How Are You Coping With the Recent Mass Shootings?

I was quoted on the important topic of PTSD and typical reactions to mass shootings and trauma. In this I share tips on how to cope after a trauma.

By Rheyanne Weaver  |

The two mass shootings in the last couple of months have been on the minds of many Americans, especially because they took place in seemingly safe places -- a movie theater and a temple. Experts have suggestions for how the general public and victims can cope with such saddening and scary events.

Nerina Garcia-Arcement, a licensed clinical psychologist, said in an email that she previously worked with 9/11 survivors. “Unfortunately many people do not seek help for mental health problems following a trauma and most people wait an average of 10 years to seek mental help,” Garcia-Arcement said.

“A majority of my 9/11 clients sought help six to 10 years after 9/11. By this point many were isolated from all social support, had difficulties working as they avoided public transportation and public spaces, and suffered from chronic stress due to fear of the ‘next terrorist attack.’"

She hopes that victims of recent shootings get help from mental health professionals sooner in order to cope with trauma. There are a plethora of mental health issues that could result from being a victim of a shooting.

“The closer the person was to the event, the more emotionally impacted they are likely to be,” Garcia-Arcement said.

“For people directly affected by the recent shootings, it is common to experience Post Traumatic Stress Disorder (PTSD), anxiety (including panic attacks, generalized anxiety and phobias related to the attack, such as social phobias or fear of the dark) and depression symptoms.”

“It is a normal reaction for people to re-experience or remember the event, have nightmares, feel sad and scared, be hypervigilant, avoid reminders of their trauma and isolate from people,” she added. “This is the mind trying to process and make sense of what happened.”

“Survivors of the [Colorado] shooting will find that things like the smell of popcorn, popping sounds, the dark, being in crowded spaces or watching a movies might trigger reminders of their experience,” Garcia-Arcement said.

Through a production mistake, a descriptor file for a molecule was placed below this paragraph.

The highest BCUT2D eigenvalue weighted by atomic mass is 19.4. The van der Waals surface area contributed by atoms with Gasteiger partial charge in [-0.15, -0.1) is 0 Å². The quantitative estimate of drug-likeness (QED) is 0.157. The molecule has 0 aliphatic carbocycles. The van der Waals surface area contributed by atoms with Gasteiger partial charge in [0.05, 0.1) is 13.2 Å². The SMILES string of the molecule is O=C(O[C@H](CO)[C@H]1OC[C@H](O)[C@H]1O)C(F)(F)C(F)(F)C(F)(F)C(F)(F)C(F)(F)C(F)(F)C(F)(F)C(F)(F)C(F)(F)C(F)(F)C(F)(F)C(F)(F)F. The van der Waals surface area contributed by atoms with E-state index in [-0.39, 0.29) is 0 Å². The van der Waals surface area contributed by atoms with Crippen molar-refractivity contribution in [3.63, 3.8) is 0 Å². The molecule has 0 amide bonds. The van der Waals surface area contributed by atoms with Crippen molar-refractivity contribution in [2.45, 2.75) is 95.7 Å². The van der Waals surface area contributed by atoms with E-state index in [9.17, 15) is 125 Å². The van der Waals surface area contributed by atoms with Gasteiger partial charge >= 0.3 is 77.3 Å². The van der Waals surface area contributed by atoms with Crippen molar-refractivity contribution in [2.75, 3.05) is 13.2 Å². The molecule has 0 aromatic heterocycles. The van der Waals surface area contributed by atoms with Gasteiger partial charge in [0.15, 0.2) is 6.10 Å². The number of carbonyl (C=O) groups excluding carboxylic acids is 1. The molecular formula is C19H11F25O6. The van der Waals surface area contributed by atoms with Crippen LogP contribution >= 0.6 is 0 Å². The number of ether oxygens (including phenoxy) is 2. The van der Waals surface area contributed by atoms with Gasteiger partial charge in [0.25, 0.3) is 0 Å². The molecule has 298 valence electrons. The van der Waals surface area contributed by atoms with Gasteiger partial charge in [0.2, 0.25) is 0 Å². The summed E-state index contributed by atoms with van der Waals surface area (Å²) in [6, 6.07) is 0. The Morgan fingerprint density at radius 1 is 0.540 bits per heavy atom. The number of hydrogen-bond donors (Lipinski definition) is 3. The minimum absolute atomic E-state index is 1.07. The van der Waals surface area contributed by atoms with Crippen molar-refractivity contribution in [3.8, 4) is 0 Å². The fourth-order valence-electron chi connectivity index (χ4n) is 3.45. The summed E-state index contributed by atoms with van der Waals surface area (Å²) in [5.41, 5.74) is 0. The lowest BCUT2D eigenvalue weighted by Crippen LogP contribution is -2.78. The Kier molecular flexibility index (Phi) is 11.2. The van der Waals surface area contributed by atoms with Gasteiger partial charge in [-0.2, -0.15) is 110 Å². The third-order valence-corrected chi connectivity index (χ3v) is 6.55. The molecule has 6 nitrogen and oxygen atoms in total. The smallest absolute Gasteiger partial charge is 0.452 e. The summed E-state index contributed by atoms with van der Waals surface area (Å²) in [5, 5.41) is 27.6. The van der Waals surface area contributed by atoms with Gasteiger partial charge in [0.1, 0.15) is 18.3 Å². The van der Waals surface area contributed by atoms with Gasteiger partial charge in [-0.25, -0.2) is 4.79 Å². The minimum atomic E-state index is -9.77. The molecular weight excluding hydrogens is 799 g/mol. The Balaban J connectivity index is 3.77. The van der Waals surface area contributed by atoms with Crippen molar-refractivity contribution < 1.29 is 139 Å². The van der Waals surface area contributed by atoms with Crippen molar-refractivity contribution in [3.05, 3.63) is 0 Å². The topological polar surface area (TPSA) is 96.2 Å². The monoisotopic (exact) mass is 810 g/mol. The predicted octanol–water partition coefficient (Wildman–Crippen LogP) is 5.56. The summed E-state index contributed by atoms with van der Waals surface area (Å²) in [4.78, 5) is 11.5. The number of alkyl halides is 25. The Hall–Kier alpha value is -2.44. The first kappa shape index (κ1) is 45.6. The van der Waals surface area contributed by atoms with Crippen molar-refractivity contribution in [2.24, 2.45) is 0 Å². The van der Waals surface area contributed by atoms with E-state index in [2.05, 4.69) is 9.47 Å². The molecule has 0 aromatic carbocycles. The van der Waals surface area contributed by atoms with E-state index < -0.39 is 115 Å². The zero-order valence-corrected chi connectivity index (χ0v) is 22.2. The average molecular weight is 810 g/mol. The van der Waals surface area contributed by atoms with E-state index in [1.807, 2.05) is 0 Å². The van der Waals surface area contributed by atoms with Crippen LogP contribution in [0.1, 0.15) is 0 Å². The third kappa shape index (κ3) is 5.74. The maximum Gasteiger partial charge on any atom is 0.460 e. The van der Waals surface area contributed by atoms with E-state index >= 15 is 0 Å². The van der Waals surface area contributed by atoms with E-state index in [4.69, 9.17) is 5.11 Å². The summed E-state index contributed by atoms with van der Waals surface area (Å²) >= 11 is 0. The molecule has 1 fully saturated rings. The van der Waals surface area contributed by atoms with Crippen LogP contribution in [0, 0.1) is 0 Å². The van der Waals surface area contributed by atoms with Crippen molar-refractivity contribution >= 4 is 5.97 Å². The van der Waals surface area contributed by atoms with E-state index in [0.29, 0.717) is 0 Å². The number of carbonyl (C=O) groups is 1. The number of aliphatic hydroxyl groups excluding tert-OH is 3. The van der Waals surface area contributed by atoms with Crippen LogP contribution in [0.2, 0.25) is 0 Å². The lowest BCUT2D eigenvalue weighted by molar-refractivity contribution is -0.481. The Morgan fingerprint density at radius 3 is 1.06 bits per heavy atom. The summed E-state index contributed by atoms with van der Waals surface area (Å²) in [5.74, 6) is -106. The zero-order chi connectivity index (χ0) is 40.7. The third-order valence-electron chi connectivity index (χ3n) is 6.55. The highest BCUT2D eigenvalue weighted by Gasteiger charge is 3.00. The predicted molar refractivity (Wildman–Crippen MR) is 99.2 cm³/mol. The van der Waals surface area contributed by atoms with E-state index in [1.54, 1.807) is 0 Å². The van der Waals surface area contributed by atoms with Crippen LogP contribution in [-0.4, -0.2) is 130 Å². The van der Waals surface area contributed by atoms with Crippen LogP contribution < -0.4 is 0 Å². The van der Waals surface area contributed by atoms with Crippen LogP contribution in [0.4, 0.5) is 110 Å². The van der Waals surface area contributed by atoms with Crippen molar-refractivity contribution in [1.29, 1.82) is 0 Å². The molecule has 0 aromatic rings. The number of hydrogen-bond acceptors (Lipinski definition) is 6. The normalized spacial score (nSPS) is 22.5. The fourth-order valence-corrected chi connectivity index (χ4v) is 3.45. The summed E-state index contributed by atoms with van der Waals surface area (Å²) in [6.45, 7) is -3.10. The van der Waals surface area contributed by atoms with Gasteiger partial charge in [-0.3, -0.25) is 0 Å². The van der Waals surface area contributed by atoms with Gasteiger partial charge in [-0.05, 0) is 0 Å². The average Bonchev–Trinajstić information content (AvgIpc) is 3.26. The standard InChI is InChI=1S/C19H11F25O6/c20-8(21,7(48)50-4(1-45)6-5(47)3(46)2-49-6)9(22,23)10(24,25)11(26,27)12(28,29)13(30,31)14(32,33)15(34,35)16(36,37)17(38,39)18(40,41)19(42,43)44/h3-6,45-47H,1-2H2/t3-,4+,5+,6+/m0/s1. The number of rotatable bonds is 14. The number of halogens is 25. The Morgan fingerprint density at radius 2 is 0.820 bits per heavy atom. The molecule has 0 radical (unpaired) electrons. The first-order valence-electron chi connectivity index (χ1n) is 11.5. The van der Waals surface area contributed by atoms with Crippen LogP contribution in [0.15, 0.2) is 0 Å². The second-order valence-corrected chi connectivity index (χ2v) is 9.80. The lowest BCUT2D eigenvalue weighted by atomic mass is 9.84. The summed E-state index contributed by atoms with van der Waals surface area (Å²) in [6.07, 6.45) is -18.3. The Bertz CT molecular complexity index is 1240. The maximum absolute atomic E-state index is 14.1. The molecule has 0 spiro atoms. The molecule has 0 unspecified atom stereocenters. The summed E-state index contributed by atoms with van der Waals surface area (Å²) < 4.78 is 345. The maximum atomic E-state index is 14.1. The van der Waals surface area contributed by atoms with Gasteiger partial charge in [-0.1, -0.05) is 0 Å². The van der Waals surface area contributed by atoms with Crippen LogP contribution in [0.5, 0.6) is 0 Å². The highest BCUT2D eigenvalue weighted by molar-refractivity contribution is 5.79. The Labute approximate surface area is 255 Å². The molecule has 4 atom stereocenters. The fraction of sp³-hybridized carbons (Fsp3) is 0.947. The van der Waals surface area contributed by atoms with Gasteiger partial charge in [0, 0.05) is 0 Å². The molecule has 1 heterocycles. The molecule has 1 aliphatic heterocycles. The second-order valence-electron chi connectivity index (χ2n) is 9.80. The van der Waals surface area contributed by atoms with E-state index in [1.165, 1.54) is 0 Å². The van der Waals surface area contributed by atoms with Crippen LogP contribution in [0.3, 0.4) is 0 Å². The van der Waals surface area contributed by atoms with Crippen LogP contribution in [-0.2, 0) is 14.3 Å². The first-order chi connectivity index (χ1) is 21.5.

“These are normal reactions that can be managed with deep breathing, relaxation exercises and positive self talk (i.e., ‘this is just a reminder, it is not happening again. I am okay. I am safe.’). For many survivors, those in the theaters and injured, survivor's guilt is common.”

People who were not directly involved in the shooting can still suffer from slight mental health issues as well, such as “sadness, horror and anxiety,” and avoidance of reminders of the shootings.

Here are some tips from Garcia-Arcement to help people cope with the recent shootings:

1) “Offer each other social support, as individuals and as a community.”

2) “Remind yourselves that this was an isolated horrible event that happened to good people. It was not their fault.”

3) “My strongest recommendation is that survivors and the general public do not avoid reminders of the trauma and do not isolate. It is instinctive for people to avoid things that remind them of their trauma. Unfortunately once they begin avoiding going to movies or spending time in crowded spaces, it often escalates to avoiding more and more things. They begin to misinterpret the fact that they are safe simply because they avoided going to the movies, instead of forcing themselves to go to the movie and realizing they are safe.”

4) “A person should seek mental health support if they are feeling overwhelmed by their reactions to the shooting. If after a few months they find they are still experiencing PTSD, anxiety or depression symptoms, they ought to seek a therapist that could help them process their normal reactions.”

Robin Zagurski, a licensed clinical social worker, works with adults and teens who have gone though traumatic experiences. She said in an email that a major indicator that professional mental health is needed after a mass shooting is if people are unable to function in their daily lives.

She suggested keeping the same daily routine in order to distract from thinking about the recent shooting, and taking care of one’s overall health and well being.

She said that it’s difficult to plan for rare shooting situations, but to be aware of any “leakage” statements, where a future shooter may tell someone or post on the Internet what their plans are.

Don’t assume these statements are merely threats. Reporting this to authorities could potentially save lives.

“Think ... of maintaining your safety in all environments, especially for hazards that have a higher likelihood,” Zagurski said.

“For example, always know where the exits are in any building in case of fire. Practice evacuations so that you know how to get out safely. If someone talks to you about hurting themselves or others, report it to authorities immediately.”


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